In the nonstop, mind-numbing crush of news since President Donald Trump fired FBI Director James Comey, one of the president’s comments escaped largely unnoticed, even though its ramifications could change forever the interaction between the administration, the news media, and ultimately the American people.
“It is not possible,” Trump said, “for my surrogates to stand at the podium with perfect accuracy.”
The implications are staggering.
The president said, in essence, don’t believe everything the press secretary or other spokespersons tell you. In less polite circles, this is known as lying.
In 14 words, Trump cut off his communications team at the knees and blamed them for limping.
From this point forward, whenever Press Secretary Sean Spicer or his deputies stand in the White House briefing room, the assembled reporters will have a lingering suspicion they’re being lied to.
Spicer is forever crippled. His credibility is shot. Skepticism rules the day. His ability to meet his responsibilities has been undercut by the very person who hired him and entrusted those responsibilities to him.
The job is a demanding one, serving as a go-between between a relentless press corps doggedly pursuing information and an administration that often finds it crucial to maintain secrecy on sensitive issues.
In his book, “The Politics of Inclusion,” former Gov. Thomas H. Kean offers his description of a press secretary:
“Only a member of a politician’s immediate family should be closer to him than a press secretary. The job may well be the most sensitive in an Administration. Every time a crisis occurs, the press secretary gets the call and becomes your voice. His response is your response. I have seen politicians spend days cleaning up after an unfortunate remark by a press secretary. Similarly, I have seen a good press secretary defuse an issue before it became embarrassing.”
Kean goes on to recount an interview he conducted to fill the position of press secretary for the Republican delegation in the New Jersey Assembly where he served as majority leader.
“He asked only two things of me,” Kean wrote. “First, that he have complete access to me. Access is to a press secretary what a good ear is to a musician. Second, he asked me never to put him in a position to lie to the press corps. Once a press secretary has been dishonest with the press, he is finished.”
The individual being interviewed by Kean?
I relate this story not from any self-aggrandizing motive or because my conversation with him was in any way unique. A great many potential press secretaries would have laid down the same conditions and, if not agreed to, would have declined any job offer.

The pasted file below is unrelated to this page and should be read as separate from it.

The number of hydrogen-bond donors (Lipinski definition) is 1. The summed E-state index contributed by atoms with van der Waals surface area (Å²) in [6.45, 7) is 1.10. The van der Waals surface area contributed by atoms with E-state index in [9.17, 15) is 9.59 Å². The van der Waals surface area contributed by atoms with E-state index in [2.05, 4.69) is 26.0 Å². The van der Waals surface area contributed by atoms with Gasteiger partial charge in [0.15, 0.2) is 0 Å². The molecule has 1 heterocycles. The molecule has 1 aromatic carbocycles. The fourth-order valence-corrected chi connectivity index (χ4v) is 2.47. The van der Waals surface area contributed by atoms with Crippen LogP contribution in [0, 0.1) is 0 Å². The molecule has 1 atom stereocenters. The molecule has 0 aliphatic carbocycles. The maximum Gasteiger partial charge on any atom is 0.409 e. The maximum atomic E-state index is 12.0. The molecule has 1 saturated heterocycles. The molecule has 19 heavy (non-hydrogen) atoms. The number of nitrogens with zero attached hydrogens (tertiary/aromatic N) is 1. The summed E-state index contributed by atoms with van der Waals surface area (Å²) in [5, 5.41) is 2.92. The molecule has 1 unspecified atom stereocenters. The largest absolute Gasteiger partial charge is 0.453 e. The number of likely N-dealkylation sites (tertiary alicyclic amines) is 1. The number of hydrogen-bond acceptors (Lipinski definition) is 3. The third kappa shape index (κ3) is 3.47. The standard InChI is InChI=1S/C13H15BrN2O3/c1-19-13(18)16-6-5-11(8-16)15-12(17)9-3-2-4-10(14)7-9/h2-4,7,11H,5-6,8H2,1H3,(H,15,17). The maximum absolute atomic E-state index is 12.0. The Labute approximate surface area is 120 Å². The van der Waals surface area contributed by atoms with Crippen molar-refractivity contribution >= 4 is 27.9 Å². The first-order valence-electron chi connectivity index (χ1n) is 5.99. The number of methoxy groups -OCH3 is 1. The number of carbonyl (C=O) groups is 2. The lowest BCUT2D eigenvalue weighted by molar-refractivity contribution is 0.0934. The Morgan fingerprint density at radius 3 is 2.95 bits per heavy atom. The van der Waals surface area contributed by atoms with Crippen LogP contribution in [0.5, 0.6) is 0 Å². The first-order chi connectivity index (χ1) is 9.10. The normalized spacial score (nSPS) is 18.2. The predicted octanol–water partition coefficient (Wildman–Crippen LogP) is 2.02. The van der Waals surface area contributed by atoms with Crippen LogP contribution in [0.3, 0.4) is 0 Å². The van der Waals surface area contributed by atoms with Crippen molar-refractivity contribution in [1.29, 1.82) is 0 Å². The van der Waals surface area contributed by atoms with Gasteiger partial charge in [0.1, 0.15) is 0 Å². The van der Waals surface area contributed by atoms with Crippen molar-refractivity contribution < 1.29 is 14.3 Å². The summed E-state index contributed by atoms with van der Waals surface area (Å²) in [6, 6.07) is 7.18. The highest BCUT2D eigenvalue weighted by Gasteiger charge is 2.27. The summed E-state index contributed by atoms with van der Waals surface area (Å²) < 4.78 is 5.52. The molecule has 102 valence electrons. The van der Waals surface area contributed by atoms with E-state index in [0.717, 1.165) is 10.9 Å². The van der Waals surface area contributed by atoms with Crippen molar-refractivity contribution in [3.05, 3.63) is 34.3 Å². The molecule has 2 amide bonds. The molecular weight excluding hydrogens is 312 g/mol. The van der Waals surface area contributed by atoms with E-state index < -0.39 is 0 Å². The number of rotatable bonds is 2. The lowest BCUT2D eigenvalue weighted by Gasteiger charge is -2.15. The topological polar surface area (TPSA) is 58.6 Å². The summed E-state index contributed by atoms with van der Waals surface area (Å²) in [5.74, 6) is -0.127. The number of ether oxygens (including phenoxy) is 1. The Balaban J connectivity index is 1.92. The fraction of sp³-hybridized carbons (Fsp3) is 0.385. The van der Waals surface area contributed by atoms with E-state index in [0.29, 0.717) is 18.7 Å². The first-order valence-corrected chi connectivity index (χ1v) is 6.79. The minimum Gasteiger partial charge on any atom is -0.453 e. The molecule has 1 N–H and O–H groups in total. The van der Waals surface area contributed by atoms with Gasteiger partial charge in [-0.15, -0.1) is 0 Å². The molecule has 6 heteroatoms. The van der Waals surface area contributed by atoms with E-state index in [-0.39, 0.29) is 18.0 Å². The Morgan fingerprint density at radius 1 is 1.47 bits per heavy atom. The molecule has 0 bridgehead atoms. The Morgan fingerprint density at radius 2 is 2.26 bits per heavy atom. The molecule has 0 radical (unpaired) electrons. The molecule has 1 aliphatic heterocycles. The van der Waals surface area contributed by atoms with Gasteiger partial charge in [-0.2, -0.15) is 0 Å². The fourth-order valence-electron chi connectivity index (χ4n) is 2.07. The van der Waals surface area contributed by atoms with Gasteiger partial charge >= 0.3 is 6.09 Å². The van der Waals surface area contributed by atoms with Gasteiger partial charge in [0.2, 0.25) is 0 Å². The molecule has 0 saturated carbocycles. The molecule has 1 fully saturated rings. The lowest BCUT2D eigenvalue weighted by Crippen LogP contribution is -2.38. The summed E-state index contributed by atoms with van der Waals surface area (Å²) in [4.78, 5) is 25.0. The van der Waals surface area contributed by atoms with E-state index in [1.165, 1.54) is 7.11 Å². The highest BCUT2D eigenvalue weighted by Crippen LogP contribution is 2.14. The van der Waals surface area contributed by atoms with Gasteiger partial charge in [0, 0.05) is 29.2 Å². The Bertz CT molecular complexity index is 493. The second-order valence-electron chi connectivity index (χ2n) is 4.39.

I spent nearly nine years as the spokesperson for Assembly Republicans, and when Kean campaigned for governor in 1981, he asked me to join his effort. When elected, he asked me to serve as his press secretary, a post I held through both of his terms.
As I watch Spicer struggle though his daily briefings, a certain sympathy works its way into my mind and I muse about whether he laid down conditions similar to those I did in my interview with Kean.
It must be extremely difficult for him on a personal level to scan news stories or listen to television analysts and commentators spreading anonymously sourced tales that Trump is unhappy with him and about to dismiss him.
One of those talking heads went so far as to say publicly she’d spoken to White House officials about replacing Spicer and would gladly accept the job if it was offered.
Her qualifications, at least on the surface, seem to be that she is one of five screamers who spend an hour each afternoon interrupting and talking over one another while pretending to possess great wisdom and insight into the compelling issues of the day.
Given the constant turmoil and unseemly last minute scrambling to contain unflattering news accounts, it appears Spicer does not have the kind of access to Trump that Kean describes (“Access is to a press secretary what a good ear is to a musician”). The president has left him slowly twisting in the wind after being blindsided by the Comey firing.
Did Spicer ever tell Trump to never ask that he lie to the press corps? Did he, as Kean writes, warn that “once a press secretary is dishonest with the press, he is finished.”
The administration history — short as it is at less than five months — suggests strongly that any conditions or warnings that Spicer may have voiced have been ignored.
From the embarrassing, petty, and pointless argument over the size of the crowd at the Trump inaugural to the conflicting explanations about why Comey was fired, Spicer has come across as uninformed about what is transpiring in the administration.
The revelation that the president had allegedly asked Comey to back off the FBI investigation of former National Security Adviser Gen. Michael Flynn is but the latest in a string of self-inflicted wounds that Trump has left Spicer to defend and explain.
Comey’s recollection of the president’s statement about Flynn were refuted by the White House, but not before cries of obstruction of justice and impeachment filled the air.
Unfortunately, Spicer has become the embodiment of Trump’s warning that “it is not possible for my surrogates to stand at the podium with perfect accuracy.”
The more hard-hearted among us can argue that Spicer can always simply resign and walk away with some shred of dignity from a job which has become intolerable.
True enough, certainly. It’s sad, though, that Donald Trump is no Tom Kean.